Archive for May, 2010

Myrtle June 2007-May 2010

May 28, 2010 4 comments

Myrtle was a great little dog, a real one of a kind. My dad got her right after he retired from the vagabond life of a truck driver from the Humane Society in Mesquite NV. She was out the door at $15 and they threw in leash, collar, and a bag of toys. She was a pup and they said she was half chow and half hound dog and Dad always called her a chow hound. She was tiny though, and at first i swore she couldn’t be more than a 1/4 chow because she was so little. She had the black tongue and aloof nature as well as the long black hair and some of the looks, but tiny. With big grizzly bear feet with long wicked black nails and beady black eyes. But cute though, straight out of a dr seuss book.

Not long after Dad had her he realized something wasn’t right, she would just fall out, scream, and kind of have a seizure or something. After a check up at the vet we learned she had leaky heart valve. It would be 5K just for the diagnostics so Dad decided to love her just as long as she was here. We figured that was why she was so tiny.

Myrtle was a funny dog, she was raised pretty gentle and sometimes she had an attitude. Dad always emphasized personality over obedience. She’d come when she was called when she felt like it. If all were inside and were going out Myrtle wouldn’t come, she’d have to wait 45 seconds and then she’d want out. If we were outside and went in she wouldn’t come in with us, she’d wait her 45 seconds and then scratch at the door, just long enough to sit down and take one shoe off.

Sometimes when we were out she would scratch at the door, and i’d go to let her out but she would just stand there. She didn’t want out, she wanted us all to come in. She had definite ideas about propriety and strict obedience violated her dignity. She had a Princess quality about her, in hind sight its easy to see why Dad babied her.

She was a desert dog who didn’t like the heat, she’d hike from shade to shade, and would always crawl under the truck to stay cool when we were camping. She loved my brother’s Australian cattle dog who was about the same height but 40 pounds heavier, a dog with muscles on its forehead. Smokey, my brothers dog, loved Myrtle and would lure her in to play by rolling on her back and pretending to submit. They were very cute together.

Myrtle could only be active for a bit and then would have to stop and catch her breath. Smokey would hang back and let her. Myrtle couldn’t over do it or she would fall out, eventually she learned to self regulate and stopped seizing. Eventually she did less and less.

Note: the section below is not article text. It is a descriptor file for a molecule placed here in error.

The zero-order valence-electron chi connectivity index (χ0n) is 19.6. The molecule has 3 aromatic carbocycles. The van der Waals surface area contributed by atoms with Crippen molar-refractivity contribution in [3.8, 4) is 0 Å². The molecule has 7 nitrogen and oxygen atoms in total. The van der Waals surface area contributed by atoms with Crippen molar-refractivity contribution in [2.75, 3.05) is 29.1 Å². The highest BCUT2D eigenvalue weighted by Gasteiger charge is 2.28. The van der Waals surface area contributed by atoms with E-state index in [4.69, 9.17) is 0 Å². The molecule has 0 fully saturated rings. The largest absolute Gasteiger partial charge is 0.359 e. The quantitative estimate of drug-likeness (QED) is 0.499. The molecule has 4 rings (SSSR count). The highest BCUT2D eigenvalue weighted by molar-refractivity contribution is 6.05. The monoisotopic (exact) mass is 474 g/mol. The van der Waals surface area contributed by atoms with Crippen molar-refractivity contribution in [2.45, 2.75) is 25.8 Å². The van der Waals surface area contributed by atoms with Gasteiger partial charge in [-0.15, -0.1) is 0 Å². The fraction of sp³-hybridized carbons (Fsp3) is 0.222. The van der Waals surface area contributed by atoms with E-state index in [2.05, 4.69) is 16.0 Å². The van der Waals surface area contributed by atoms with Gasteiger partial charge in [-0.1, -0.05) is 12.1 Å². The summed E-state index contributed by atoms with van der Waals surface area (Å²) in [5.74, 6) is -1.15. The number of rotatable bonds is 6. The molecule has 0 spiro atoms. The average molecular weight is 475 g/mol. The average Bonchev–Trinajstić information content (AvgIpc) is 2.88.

Sometimes in the humidity she couldn’t catch her breath. It was the saddest thing. I had a feeling she wouldn’t make it through this summer. Three weeks ago she got pneumonia and couldn’t catch her breath. She crawled under the truck like she was going off to die while we waited for her appt. at the vet. At first we thought it was a spell and she would snap out of it like she’d had in the past. But she crawled under the truck like she was crawling off to die.

The vet hit her with antibiotics, steroids, and benadryl and she seemed to snap out of it, but she never did catch her breath. She went through it all pretty stoically. She just got so tired from not being able to breath and couldn’t really lie down until her little heart just gave out. Dad found her dead in the basement, still warm yesterday morning.

I was just heading off to work. I was in no shape to counsel and canceled my day and came back home. Dad wrapped her in a sheet and carried her in the backyard and put her on the hill by the bird feeder. He had marked off a spot and was shoveling out sod. We dug a deep hole, close to 4′, below the worms and above the water table, dad said. Dad buried her with her little pink semi truck and a little girl’s shoe Myrtle had found in the desert.

After we buried her i got cleaned up and we went to breakfast at the Country Kitchen. We went to the nursery and got most of a flat of Spanish Myrtle, the flowering shrub. They didn’t have the tree kind.

Categories: dogs

“Glue Sticks and Potatoes”

I wrote this little ditty in the heart of my manic break down. I had stayed up all night thinking nonsense and was cooking breakfast (frying the last of the potatoes) when i was trying to remember i wanted to pick up some glue sticks for a collage i had an idea for and couldn’t find a pencil so i wrote a little song to help me remember when i got more potatoes. I recorded it with Milk Carton a capella with a lot of reverb. I think it came out kind of haunting and pretty cool:

Glue sticks are so wonderful